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India’s economic growth expected to rise by 6.7 percent in calendar year 2024

Higher interest rates and weaker external demand will continue to weigh on investment and exports this year for the country: UN report

PTI United Nations Published 17.05.23, 09:28 AM
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India’s economy is expected to grow by 6.7 per cent in the calendar year 2024, supported by resilient domestic demand, according to a UN report which said higher interest rates and weaker external demand will continue to weigh on investment and exports this year for the country.

The World Economic Situation and Prospects as of mid-2023 released on Tuesday said India’s economy, the largest in the South Asian region, is expected to expand by 5.8 per cent in 2023 and 6.7 per cent in 2024 (calendar year basis), supported by resilient domestic demand.

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However, higher interest rates and weaker external demand will continue to weigh on investment and exports in 2023, it said.

Inflation in India is expected to decelerate to 5.5 per cent in 2023 as global commodity prices moderate and slower currency depreciation reduces imported inflation.

The estimates for India’s economic growth in the mid-year assessment remained unchanged from the projections made in the World Economic Situation and Prospects 2023 report launched in January this year.

The flagship report issued in January had said that India’s GDP is projected to moderate to 5.8 per cent in 2023 as higher interest rates and global economic slowdown weigh on investment and exports.

India’s economic growth is expected to remain “strong” even as prospects for other South Asian nations "are more challenging.” India is projected to grow at 6.7 per cent in 2024, the fastest-growing major economy in the world, the flagship report had said.

Chief of the Global Economic Monitoring Branch, Economic Analysis and Policy Division, UN Department of Economic and Social Affairs, Hamid Rashid had said at a press conference that India is a “bright spot” in the world economy.

In response to a question by PTI on the trajectory of the Indian economy, Rashid said on Tuesday “India remains a bright spot. Our projection for India hasn't changed since January and we see many positives, including the inflation has come down significantly.” “We are pretty confident with our forecast right now for the year,” he said.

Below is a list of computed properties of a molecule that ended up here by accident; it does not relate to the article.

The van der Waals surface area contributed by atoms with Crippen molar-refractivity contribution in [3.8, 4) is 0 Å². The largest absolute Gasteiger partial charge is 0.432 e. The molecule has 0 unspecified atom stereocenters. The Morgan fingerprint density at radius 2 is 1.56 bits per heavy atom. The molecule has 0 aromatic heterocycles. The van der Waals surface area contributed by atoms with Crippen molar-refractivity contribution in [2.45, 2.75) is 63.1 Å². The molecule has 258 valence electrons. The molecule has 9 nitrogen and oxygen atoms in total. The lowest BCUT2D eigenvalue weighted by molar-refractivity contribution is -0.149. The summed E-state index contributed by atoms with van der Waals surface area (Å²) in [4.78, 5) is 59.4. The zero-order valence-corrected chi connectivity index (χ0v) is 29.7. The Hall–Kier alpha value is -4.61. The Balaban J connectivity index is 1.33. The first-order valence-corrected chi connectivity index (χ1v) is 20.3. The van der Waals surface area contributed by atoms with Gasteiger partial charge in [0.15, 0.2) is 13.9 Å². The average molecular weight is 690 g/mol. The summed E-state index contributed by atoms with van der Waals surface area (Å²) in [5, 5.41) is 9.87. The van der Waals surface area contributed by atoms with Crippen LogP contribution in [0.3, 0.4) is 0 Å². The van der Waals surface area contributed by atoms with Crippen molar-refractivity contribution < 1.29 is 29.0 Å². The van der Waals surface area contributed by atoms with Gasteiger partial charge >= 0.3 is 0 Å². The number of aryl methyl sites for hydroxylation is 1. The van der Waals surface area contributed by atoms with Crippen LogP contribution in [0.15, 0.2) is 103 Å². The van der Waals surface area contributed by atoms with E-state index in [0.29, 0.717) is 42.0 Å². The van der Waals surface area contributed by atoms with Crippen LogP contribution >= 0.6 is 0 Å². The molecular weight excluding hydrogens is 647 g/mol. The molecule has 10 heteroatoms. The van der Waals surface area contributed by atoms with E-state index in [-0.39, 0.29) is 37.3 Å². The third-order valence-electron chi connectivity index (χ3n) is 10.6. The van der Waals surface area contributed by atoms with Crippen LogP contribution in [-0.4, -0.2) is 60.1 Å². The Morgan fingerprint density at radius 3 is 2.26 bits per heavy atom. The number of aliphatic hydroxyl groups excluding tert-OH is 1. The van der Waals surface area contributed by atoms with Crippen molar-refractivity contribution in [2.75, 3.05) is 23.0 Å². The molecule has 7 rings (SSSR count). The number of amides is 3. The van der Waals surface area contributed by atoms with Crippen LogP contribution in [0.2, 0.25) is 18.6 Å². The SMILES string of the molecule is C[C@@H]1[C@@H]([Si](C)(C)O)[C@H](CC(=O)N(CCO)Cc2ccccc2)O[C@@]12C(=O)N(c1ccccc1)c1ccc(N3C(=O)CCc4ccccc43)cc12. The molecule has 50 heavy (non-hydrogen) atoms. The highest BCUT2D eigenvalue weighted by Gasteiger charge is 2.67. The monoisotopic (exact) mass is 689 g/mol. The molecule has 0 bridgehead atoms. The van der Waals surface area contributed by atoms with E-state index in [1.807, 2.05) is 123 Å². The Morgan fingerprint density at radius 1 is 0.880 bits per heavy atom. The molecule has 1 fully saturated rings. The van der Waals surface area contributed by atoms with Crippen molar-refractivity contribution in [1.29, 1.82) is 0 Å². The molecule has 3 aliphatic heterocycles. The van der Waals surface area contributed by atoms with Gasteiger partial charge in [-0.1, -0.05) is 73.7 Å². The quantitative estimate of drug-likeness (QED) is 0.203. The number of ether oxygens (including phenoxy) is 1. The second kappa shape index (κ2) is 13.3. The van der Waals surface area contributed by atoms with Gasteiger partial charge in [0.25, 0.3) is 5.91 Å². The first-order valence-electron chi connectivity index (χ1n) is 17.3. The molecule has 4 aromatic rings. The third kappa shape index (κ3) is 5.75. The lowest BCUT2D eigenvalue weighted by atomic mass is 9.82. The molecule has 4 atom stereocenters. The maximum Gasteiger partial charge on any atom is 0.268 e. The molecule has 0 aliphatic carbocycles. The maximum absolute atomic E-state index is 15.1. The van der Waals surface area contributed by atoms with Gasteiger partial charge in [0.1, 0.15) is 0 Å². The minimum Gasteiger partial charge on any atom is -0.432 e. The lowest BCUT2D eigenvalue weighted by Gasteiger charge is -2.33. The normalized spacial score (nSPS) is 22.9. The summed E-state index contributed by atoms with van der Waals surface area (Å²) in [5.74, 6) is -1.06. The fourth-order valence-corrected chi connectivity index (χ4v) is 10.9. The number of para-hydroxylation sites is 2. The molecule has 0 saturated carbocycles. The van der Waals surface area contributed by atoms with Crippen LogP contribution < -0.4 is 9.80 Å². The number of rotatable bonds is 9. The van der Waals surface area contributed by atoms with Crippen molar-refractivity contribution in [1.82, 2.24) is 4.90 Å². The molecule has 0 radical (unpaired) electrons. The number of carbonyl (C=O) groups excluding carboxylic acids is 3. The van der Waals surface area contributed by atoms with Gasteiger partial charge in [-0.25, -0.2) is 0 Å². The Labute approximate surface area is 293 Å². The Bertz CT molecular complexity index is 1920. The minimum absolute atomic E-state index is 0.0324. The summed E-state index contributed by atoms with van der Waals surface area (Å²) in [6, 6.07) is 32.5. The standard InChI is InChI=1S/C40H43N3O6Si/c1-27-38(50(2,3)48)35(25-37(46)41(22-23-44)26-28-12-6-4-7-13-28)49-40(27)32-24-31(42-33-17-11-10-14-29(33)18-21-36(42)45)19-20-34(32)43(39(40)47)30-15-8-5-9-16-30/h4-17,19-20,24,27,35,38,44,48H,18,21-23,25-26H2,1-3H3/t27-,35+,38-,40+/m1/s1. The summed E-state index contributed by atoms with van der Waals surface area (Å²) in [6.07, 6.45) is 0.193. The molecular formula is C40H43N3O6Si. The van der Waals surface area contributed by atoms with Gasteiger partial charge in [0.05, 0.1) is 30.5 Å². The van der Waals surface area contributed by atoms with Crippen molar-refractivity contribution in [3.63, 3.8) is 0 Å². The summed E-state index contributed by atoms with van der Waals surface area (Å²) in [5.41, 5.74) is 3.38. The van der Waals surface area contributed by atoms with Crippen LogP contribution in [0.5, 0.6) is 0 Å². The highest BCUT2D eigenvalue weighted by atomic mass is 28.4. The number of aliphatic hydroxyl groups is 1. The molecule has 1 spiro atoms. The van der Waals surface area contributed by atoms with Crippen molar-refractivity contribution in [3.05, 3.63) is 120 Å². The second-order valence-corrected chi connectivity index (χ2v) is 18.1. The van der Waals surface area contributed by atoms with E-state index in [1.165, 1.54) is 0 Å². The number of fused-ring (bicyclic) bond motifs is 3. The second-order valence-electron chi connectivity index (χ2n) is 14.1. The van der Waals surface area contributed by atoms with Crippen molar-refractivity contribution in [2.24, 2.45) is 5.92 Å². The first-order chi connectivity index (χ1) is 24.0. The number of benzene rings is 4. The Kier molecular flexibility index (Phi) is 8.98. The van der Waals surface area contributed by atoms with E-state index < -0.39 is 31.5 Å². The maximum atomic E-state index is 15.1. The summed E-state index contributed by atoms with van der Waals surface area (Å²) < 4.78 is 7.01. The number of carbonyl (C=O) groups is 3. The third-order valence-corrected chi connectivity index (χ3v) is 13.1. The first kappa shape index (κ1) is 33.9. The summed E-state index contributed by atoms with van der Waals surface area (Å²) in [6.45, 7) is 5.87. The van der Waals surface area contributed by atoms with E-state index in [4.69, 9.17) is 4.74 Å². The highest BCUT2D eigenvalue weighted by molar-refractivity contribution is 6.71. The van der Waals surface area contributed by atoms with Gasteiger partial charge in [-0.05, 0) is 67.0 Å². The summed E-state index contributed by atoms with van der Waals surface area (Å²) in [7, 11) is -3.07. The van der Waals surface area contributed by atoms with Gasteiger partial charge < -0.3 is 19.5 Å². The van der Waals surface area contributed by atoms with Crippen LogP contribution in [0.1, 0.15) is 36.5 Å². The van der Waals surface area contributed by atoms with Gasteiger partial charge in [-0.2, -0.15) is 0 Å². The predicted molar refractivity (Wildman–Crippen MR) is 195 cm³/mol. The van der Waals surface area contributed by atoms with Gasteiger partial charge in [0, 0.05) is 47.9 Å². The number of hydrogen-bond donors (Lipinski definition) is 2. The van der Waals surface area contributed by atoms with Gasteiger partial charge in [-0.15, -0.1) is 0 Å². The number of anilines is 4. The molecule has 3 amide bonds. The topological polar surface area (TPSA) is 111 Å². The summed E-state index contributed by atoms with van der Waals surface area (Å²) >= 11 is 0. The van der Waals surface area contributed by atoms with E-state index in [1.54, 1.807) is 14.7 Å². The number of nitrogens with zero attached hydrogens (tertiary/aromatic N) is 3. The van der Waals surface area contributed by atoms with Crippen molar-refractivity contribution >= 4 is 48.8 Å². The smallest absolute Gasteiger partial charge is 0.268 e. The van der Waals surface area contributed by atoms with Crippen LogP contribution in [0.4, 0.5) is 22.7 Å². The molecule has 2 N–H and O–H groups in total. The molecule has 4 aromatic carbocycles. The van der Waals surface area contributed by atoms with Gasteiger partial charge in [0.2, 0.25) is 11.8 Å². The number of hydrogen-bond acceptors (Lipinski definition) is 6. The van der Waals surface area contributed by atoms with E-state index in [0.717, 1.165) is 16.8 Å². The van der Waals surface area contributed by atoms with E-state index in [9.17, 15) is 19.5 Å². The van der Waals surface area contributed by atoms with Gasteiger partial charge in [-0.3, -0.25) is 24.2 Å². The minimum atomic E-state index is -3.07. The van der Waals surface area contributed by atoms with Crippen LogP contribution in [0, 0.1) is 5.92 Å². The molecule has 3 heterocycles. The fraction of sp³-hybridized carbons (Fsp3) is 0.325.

India’s inflation is about 5.5 per cent while the regional average for South Asia is 11 per cent. Rashid said this means there will be significant room for both fiscal expansion and monetary accommodation and that would support domestic demand.

He however added that risks lie on the external side. He noted that if the external financing condition deteriorates further and it becomes much tighter, then India would face some challenges and exports may face some challenges going forward.

The mid-year assessment said that prospects for a robust global economic recovery remain dim amid stubborn inflation, rising interest rates and heightened uncertainties.

Instead, the world economy faces the risk of a prolonged period of low growth as the lingering effects of the COVID-19 pandemic, the ever-worsening impact of climate change and macroeconomic structural challenges remain unaddressed.

According to the report, the world economy is now projected to grow by 2.3 per cent in 2023 (+0.4 percentage points from the January forecast) and 2.5 per cent in 2024 (-0.2 percentage points), a slight uptick in the global growth forecast for 2023.

In the US, resilient household spending has prompted an upward revision of the growth forecast to 1.1 per cent in 2023. The European Union’s economy—driven by lower gas prices and robust consumer spending—is now projected to grow by 0.9 per cent, the report said.

China’s growth this year is now forecast at 5.3 per cent, as compared to the 4.8 per cent projected earlier this year, as a result of COVID-19-related restrictions being lifted.

“The current global economic outlook presents an immediate challenge to delivering on the SDGs,” said UN Under-Secretary-General for Economic and Social Affairs, Li Junhua.

“The global community must urgently address the growing shortages of funding faced by many developing countries, strengthening their capacities to make critical investments in sustainable development and helping them transform their economies to achieve inclusive and sustained long-term growth.” Global trade remains under pressure due to geopolitical tensions, weakening global demand and tighter monetary and fiscal policies. The volume of global trade in goods and services is forecast to grow by 2.3 per cent in 2023, well below the pre-pandemic trend.

The mid-year report noted that central banks in South Asia continued their interest rate hikes in early 2023 to tackle inflation and stabilize exchange rates. However, the Reserve Bank of India kept the policy rate unchanged at 6.5 per cent in April 2023, after a cumulative increase of 250 basis points since May 2022, it said.

Except for the headline, this story has not been edited by The Telegraph Online staff and has been published from a syndicated feed.

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